It was a toilsome tramp at times, when the snow lay heavy on the underbrush and beat down the laurel into almost insurmountable barriers, yet even then less discomforting than on the mornings of rain or dripping fog, when every disturbed bough or twig sent down a shower of cold drops. One year I had nearly a hundred traps, and long before I had visited them all I would view the black network of boughs to the east against a near background of yellow or crimson, and when I turned homeward at last, and came to the edge of the wood, I saw the tops of the hills on the west side of the harbor already touched with the sun, and the eastern windows of their few houses far-flashing centers of white fire. Down on our side of the valley, as I came to my gate, everything still lay in shadow, and nothing would be stirring but the blue spires of smoke going up from many breakfast fires. But whatever the weather might be, I was always glad for the moment-glad for the impulse that had sent me forth on a certain sort of adventure, glad for

struggle against cold and snow that had left me with the feeling of not being conquered in spirit.

I suppose that in nine tenths of the houses of the village a boy thus coming home to breakfast would have been met at his door by the same odorsthe odors of buckwheat cakes and sausage or ham. There might be eggs with the ham, but there would be no other difference. The last thing at night, from November until the end of March, the batter-pot, with its mixture of buckwheat flour and "canaille" flour, "set" with yeast, would be placed near the kitchen fire to rise overnight. We did not believe in beginning the day undernourished. The fruit and breakfast foods, or the toast and marmalade, of modern days would have been disdained as food fit only for those about to die. Strong coffee was an accompaniment, though the young were not always permitted to use it.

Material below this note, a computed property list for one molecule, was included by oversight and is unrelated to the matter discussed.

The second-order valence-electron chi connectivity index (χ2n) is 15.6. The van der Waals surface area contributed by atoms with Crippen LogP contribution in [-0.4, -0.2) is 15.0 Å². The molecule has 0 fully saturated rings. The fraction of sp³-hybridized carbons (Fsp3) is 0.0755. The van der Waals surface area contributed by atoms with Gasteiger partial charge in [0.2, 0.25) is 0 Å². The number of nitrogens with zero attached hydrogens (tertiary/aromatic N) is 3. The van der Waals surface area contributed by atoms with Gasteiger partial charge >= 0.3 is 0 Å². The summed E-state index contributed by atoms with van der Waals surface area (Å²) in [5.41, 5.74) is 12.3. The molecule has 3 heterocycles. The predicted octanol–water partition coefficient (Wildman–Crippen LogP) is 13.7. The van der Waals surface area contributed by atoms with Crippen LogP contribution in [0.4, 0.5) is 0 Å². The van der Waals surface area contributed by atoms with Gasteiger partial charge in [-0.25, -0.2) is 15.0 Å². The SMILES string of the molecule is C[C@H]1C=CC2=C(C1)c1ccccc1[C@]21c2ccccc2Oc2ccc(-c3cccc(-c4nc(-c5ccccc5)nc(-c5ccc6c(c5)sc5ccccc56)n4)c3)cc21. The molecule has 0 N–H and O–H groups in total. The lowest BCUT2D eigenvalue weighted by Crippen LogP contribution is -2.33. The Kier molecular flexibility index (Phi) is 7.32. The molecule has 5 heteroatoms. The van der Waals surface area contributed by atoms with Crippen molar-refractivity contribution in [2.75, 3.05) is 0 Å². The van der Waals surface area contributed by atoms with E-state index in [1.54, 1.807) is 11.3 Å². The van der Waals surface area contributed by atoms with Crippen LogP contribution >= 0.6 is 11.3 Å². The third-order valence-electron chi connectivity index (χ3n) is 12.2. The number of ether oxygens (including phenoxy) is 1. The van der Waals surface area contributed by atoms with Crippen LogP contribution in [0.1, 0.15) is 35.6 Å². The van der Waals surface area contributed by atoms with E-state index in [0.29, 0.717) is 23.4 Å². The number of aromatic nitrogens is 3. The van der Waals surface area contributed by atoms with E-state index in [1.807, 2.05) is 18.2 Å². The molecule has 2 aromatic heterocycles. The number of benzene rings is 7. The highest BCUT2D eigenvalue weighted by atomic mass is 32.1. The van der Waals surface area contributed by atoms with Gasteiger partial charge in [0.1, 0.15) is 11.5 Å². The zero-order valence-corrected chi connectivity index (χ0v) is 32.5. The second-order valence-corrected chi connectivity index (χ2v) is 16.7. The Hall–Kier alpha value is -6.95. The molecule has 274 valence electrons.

Early in the autumn, before the season for rabbits, we had made long partridge-hedges, or runs, athwart the thickly wooded hollows, and had set snares for quails along the edges of the pastures, using for snares the horsehair we had begged from such of our relatives as possessed horses or from good-natured farmers. We frequently set our snares in the nearer fields of Level-land and Vanderbeck, though for most of us who were "downstreeters" the Neck was always the favorite hunting-ground.

It was a tract of twelve hundred acres of land, mostly wooded, and stretched along the east side of the harbor to the sound, along the sound east to Mount Sinai Harbor, and thence inland to the "lower road" into

town, which it followed to the edge of the village itself, ending not far from my father's house. The owners were two elderly maiden sisters who never disfigured the woods and fields with warnings against trespass and gunning, and asked only that we leave undisturbed the squirrels that frequented the grove of great chestnut-trees covering the steep slopes that half-encircled their house. We religiously respected We religiously respected this request, and in return were permitted to wander everywhere at will. There we gathered the trailing-arbutus in early spring and the pink-and-white bloom of the laurel in late June, set our snares and rabbit-traps, and carried our first guns. There, too, in autumn we gathered hazelnuts and walnuts.

§ 2

Before our gunning days had come, of course, that optimistic age when we had believed in the bow and arrow, and hour after hour tramped the fields with arrows set to bowstrings, and our eager eyes roving from side to side in search of a flying mark. We made our bows of hickory or cedar, though we never came to any certainty of conviction as to which was the better wood for the purpose. Happily, their ineffectiveness as procurers of game at that age counted for less than the part they played as adjuncts of the realism of the make-believe world through which we moved with vast enthusiasm.